Fad diets and myth busting: Decoding the internet food lies

Understanding nutrition is more nuanced than social media leads you to believe.
12 December 2016

“Carbs, carbs, carbs. I get asked about carbs a lot,” says personal trainer Angela Rey. “Will they make me fat? When can I eat them? Which ones are bad?” Angela is talking about the many food-related questions she hears at YMCA Club, London, where she’s also Studio Co-ordinator.

“There’s a lot of wrong info out there,” she explains. “It’s really confusing because there are so many different kinds of diets. Most of my clients always ask me, ‘how much should I eat and when?’ But not everyone is the same; nutrition is individual. You need to find the best approach for you. One diet does not work for everyone.”

Like many in the fitness profession, Angela lies at the frontline of the nutrition war. And the battlelines are constantly shifting thanks to the media and the internet.

People read something online and don’t then look into any of the evidence behind it – or if they did, how to interpret it.
Adam Williams, YMCA Awards Head of Products and Services

“There’s a lack of understanding as to how to analyse fad diets and nutritional trends – and it’s a big issue outside the fitness sphere,” says Adam Williams, Head of Products and Services at YMCA Awards. “People read something online and don’t then look into any of the evidence behind it – or if they did, how to interpret it.

“I think social media helps speed up the flow of information. It helps validate an existing world view. If someone clicks on a link about a paleo diet then likes it, they end up reading more because other links appear about the same thing.”

Adam has a background in science which he says explains his ability to look into the facts and analyse the information. But not everyone has the knowledge or skills to do this.

“One big thing at the moment is the whole gluten-intolerance issue,” he says, as an example. “Some say that if you’re not celiac then you’re not likely to have a ’mild intolerance’; it just doesn’t exist. You’re either celiac or not. But there’s a massive division over that.

“Another one concerns calories and metabolism. Evidence-based practitioners argue over whether ‘calories in, calories out’ is the most important thing. In other words, if you are consuming more calories than you are expending, you lose weight. But there is another camp that holds onto a different belief concerning metabolism being either ‘fast’ or ‘slow’. That can be true, but it’s complicated. There’s a lot of nuance around that which people don’t truly understand. For example how can you calculate yourself just how many calories you’re burning by talking and gesticulating? How many calories do you burn when you go to gym, but then go home and have a lie down afterwards? It’s impossible to do that.”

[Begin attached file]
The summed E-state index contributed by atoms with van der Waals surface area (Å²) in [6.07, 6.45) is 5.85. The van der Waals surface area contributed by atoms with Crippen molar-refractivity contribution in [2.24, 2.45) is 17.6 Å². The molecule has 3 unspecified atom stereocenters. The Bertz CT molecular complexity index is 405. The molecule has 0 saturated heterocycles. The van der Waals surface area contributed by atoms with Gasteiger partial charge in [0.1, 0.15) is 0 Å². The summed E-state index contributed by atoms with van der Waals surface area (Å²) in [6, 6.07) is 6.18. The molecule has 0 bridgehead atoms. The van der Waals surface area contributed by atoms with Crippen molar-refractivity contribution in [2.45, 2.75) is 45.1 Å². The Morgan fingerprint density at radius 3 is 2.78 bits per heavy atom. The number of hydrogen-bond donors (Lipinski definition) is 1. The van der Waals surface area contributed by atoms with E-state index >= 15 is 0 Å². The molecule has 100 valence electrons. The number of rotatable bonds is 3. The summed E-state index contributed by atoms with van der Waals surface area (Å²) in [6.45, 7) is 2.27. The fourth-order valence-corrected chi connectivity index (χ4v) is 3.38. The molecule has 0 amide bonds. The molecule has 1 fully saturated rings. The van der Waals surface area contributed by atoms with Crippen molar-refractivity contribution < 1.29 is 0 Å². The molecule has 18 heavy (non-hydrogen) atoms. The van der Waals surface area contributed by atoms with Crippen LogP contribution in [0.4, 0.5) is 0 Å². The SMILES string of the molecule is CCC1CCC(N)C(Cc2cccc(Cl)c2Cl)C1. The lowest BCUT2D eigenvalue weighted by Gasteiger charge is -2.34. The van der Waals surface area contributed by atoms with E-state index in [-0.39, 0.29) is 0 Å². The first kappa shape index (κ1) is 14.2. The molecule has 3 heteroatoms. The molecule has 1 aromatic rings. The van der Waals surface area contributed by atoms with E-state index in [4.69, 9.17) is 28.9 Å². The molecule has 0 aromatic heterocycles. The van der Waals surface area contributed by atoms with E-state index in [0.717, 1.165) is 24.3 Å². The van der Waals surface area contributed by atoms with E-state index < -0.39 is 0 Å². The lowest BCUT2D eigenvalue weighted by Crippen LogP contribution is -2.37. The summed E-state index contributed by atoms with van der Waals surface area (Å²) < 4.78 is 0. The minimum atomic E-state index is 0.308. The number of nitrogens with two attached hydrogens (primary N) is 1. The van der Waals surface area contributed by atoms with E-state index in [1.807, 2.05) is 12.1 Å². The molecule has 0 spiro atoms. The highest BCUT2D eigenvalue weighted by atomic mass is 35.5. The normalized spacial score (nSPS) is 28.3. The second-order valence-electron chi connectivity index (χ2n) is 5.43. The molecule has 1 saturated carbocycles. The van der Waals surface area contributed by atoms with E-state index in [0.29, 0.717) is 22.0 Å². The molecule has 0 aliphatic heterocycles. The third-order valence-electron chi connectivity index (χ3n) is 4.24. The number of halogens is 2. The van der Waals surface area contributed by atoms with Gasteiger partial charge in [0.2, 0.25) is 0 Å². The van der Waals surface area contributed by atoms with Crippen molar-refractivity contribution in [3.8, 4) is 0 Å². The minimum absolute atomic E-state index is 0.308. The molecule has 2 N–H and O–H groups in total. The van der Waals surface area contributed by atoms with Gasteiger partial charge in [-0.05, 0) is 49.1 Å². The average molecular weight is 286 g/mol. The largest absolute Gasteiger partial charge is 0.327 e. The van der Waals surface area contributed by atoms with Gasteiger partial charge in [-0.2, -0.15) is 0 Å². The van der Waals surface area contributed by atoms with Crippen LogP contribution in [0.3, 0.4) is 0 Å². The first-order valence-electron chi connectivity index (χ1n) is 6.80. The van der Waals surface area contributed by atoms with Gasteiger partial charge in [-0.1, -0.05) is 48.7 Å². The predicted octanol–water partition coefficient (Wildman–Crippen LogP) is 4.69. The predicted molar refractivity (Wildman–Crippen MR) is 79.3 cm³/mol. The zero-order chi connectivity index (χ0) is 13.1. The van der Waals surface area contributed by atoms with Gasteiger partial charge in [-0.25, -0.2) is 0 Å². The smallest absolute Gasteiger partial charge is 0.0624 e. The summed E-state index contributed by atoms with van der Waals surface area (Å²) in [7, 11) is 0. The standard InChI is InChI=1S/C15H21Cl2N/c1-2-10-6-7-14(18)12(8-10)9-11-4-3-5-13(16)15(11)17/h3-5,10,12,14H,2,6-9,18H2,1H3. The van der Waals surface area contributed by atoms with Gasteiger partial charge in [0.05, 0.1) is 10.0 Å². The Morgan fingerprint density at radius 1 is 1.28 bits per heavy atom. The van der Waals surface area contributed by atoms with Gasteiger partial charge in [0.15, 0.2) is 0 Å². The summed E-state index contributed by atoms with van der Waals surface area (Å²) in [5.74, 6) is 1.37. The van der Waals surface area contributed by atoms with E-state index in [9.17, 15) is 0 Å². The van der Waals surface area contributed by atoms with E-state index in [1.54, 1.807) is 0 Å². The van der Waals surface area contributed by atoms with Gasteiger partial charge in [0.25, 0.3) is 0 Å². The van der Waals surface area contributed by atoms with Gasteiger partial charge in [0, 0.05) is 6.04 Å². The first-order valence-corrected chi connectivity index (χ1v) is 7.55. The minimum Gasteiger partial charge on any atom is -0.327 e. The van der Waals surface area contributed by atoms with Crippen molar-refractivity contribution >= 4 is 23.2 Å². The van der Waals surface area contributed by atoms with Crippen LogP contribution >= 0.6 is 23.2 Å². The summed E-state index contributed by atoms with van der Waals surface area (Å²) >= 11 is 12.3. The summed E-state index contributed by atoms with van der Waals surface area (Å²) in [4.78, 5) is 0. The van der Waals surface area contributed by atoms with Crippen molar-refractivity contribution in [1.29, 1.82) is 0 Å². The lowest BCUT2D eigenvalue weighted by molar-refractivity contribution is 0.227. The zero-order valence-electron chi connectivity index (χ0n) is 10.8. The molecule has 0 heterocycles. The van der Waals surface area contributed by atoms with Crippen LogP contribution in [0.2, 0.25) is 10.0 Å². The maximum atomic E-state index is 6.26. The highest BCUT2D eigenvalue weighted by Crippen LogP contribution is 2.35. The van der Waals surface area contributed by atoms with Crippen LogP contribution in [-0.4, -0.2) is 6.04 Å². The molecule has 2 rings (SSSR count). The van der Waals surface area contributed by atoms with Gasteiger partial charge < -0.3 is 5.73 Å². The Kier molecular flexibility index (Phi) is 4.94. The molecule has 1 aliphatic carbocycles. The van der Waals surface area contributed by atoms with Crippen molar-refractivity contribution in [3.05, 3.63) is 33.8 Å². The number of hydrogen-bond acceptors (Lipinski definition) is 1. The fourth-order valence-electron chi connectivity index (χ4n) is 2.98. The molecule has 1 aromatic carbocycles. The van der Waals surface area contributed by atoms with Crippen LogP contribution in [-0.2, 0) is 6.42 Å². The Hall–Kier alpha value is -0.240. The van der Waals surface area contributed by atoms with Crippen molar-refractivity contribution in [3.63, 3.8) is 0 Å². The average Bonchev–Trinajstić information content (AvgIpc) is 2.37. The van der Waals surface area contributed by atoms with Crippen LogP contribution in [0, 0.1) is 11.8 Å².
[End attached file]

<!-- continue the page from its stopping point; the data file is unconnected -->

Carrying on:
If you have a true understanding of the basics it will give you a better position to analyse the current nutritional trends.
Adam Williams, YMCA Awards Head of Products and Services

While it’s true not everyone has the time – or inclination – to learn the subtleties of every nutritional debate, Adam says that in some cases, YMCA Training is stepping in to help bridge the knowledge gap with their range of books and e-learning tools aimed at the general population.

“Our products teach you how to keep a food diary and understand how different macronutrients work physiologically in the body etc. If you have a true understanding of the basics it will give you a better position to analyse the current nutritional trends. That will help you with the info that comes out in the media.”

Angela, who did a PHD in biochemistry and molecular biology before switching to a career in fitness, agrees that understanding the science can help. But luckily we don’t all have to enroll in a postgraduate degree to eat better. Reliable information, such as YMCA Awards’ short online courses and experts like Angela – whose  YMCAfit Level 3 Diploma in Personal Training allows her to decode nutrition for us – are there to help us. Which will come as a relief to those of us with little time on our hands.

Arm yourself with the knowledge to interpret food fads. Download a free nutrition e-book by YMCA Training.

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